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The Future is Electric: Is the UK ready for electric vehicles?

 

Following the government announcement on a ban on all petrol and diesel car sales from 2040, the debate around the future of electric vehicles (EV) in the UK and the work that needs to be done around infrastructure is heating up. Is the country ready for the electric future? And if so, what will the future look like?

As part of efforts to tackle air pollution and climate change, governments around the world are introducing bold initiatives. Both the UK and France have committed to stop sales of all petrol and diesel cars by 2040. China is also aggressively pushing new energy vehicles by introducing a system of steadily increasing quotas that will reward carmakers for producing ever more battery-powered vehicles starting in 2019. China currently dominates the global EV market in terms of manufacturing and ownership, with more than 1.8 million electric vehicle owners and drivers. This is more than half the global total, with more than 3 million electric vehicles on the roads around the world.

In 2017, the UK EV market had a record year, averaging over 4,000 new registrations per month – compared to just 3,500 new registrations over the entire year in 2013, signifying a huge spike in demand.

Meanwhile, car manufacturers are also jumping on the EV bandwagon. For example, Volvo has announced that they will produce only electric or hybrid vehicles from 2019. While BMW-owned Mini will also start the production of its electric version in the UK from 2019.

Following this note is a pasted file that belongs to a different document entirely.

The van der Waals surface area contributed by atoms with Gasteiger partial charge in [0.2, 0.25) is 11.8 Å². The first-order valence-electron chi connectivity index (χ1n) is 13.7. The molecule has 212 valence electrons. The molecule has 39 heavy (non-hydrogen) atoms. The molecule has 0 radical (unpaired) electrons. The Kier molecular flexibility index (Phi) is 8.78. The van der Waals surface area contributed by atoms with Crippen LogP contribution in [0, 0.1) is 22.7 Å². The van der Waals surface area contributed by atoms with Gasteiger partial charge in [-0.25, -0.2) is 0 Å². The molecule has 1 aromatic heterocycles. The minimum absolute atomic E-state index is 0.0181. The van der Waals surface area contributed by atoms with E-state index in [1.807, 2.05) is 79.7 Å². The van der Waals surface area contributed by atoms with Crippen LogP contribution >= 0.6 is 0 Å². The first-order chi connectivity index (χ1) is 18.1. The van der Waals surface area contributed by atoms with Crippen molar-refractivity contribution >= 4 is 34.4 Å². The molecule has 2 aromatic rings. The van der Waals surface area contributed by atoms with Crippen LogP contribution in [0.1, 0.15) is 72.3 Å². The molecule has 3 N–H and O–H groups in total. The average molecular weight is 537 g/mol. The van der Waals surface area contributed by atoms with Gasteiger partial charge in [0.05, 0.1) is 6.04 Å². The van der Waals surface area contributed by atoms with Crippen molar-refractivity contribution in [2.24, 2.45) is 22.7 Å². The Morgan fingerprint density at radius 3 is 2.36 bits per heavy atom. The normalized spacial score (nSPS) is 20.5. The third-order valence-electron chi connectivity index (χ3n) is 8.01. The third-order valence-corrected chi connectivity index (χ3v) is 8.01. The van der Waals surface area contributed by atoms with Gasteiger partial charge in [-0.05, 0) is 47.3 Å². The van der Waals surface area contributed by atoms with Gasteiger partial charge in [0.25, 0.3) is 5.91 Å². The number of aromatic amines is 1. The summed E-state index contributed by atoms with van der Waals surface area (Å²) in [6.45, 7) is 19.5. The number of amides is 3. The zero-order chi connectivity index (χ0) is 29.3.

Although EV’s still only make up a fraction of the total car fleet in the UK, the shift to battery-powered vehicles is clearly picking up speed and momentum. That’s why the debate has evolved from ‘if’ to ‘when’ this green revolution will spill onto the roads and whether the country will be ready for this seismic change.

The problems that come with electric vehicles

One aspect that has been particularly targeted by EV critics is the lack of charging points across the country. While there are only around 100,000 electric vehicles on the UK roads at the moment, the rapid increase in EV popularity is making many drivers and policy makers nervous. Half of households in the UK don’t have off road parking, which makes charging a vehicle at home a very impractical task and calls for alternative solutions.

Some of the most popular potential charging solutions include installing charging points across fuel station forecourts as well as investing in ‘flash battery’ technology.

In response to the growing demand for easier-to-find charging stations, the EV charging infrastructure in the UK has experienced a rapid expansion over the last year. More than 20 companies and organisations are currently at work installing and running nationwide or regional car charging networks. Meanwhile, some researchers are doubling down on developing an ‘instantly rechargeable’ battery that would allow cars to run for long distances from as little as a five-minute charge.

Although no one can confidently say how quickly the battery technology will advance over the next few years, one thing is becoming more and more apparent as we begin embracing clean energy on a mass scale: smart batteries will play a key role in the energy grid of the future. And while there are many questions that remain unanswered about the future of EV market in the UK, we know for certain that the environmental and health concerns as well as increasing fuel prices will propel the growth of this industry and the general uptake of battery-powered technology.

EV News Daily

On July 21st, Chris Wright, our Chief Technology Officer sat down with Martyn Lee from the EV News Daily podcast to talk about Moixa, EVs, V2G and the future of renewable energy in the UK, if you would like to have a listen you can do so here.